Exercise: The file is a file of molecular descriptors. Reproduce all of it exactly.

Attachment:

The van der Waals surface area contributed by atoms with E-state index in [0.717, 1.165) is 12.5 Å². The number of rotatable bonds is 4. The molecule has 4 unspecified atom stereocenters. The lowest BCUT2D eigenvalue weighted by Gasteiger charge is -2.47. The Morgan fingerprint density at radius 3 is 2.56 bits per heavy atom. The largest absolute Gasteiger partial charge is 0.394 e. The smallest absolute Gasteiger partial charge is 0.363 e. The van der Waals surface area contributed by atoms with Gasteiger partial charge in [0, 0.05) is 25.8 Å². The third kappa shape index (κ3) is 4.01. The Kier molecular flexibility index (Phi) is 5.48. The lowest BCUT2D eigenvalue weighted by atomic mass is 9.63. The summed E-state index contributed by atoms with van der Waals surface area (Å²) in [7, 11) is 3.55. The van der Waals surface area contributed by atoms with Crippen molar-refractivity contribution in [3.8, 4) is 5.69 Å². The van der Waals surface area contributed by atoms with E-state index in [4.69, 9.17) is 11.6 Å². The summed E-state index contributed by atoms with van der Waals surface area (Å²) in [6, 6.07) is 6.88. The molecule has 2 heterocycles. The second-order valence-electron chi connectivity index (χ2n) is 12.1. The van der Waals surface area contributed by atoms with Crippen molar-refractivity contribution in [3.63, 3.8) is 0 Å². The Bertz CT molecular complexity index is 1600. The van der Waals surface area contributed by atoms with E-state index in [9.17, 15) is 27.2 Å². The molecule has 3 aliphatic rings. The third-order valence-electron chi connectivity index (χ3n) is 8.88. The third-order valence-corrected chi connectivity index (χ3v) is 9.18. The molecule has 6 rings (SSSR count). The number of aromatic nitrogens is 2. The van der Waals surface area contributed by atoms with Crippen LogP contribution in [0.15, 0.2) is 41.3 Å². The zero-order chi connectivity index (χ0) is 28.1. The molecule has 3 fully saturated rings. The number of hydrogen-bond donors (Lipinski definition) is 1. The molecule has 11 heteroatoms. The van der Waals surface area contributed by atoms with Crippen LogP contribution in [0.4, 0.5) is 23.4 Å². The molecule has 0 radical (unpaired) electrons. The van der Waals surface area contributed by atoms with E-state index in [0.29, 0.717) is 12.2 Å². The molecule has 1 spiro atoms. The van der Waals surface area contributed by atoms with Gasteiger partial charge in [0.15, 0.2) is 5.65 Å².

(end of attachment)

The van der Waals surface area contributed by atoms with E-state index in [0.717, 1.165) is 12.5 Å². The number of rotatable bonds is 4. The molecule has 4 unspecified atom stereocenters. The lowest BCUT2D eigenvalue weighted by Gasteiger charge is -2.47. The Morgan fingerprint density at radius 3 is 2.56 bits per heavy atom. The largest absolute Gasteiger partial charge is 0.394 e. The smallest absolute Gasteiger partial charge is 0.363 e. The van der Waals surface area contributed by atoms with Gasteiger partial charge in [0, 0.05) is 25.8 Å². The third kappa shape index (κ3) is 4.01. The Kier molecular flexibility index (Phi) is 5.48. The lowest BCUT2D eigenvalue weighted by atomic mass is 9.63. The summed E-state index contributed by atoms with van der Waals surface area (Å²) in [7, 11) is 3.55. The van der Waals surface area contributed by atoms with Crippen molar-refractivity contribution in [3.8, 4) is 5.69 Å². The van der Waals surface area contributed by atoms with E-state index in [4.69, 9.17) is 11.6 Å². The summed E-state index contributed by atoms with van der Waals surface area (Å²) in [6, 6.07) is 6.88. The molecule has 2 heterocycles. The second-order valence-electron chi connectivity index (χ2n) is 12.1. The van der Waals surface area contributed by atoms with Crippen molar-refractivity contribution in [3.63, 3.8) is 0 Å². The Bertz CT molecular complexity index is 1600. The van der Waals surface area contributed by atoms with E-state index in [9.17, 15) is 27.2 Å². The molecule has 3 aliphatic rings. The third-order valence-electron chi connectivity index (χ3n) is 8.88. The third-order valence-corrected chi connectivity index (χ3v) is 9.18. The molecule has 6 rings (SSSR count). The number of aromatic nitrogens is 2. The van der Waals surface area contributed by atoms with Crippen LogP contribution in [0.15, 0.2) is 41.3 Å². The zero-order chi connectivity index (χ0) is 28.1. The molecule has 3 fully saturated rings. The number of hydrogen-bond donors (Lipinski definition) is 1. The molecule has 11 heteroatoms. The van der Waals surface area contributed by atoms with Crippen LogP contribution in [0.4, 0.5) is 23.4 Å². The molecule has 0 radical (unpaired) electrons. The van der Waals surface area contributed by atoms with E-state index in [0.29, 0.717) is 12.2 Å². The molecule has 1 spiro atoms. The van der Waals surface area contributed by atoms with Gasteiger partial charge in [0.15, 0.2) is 5.65 Å².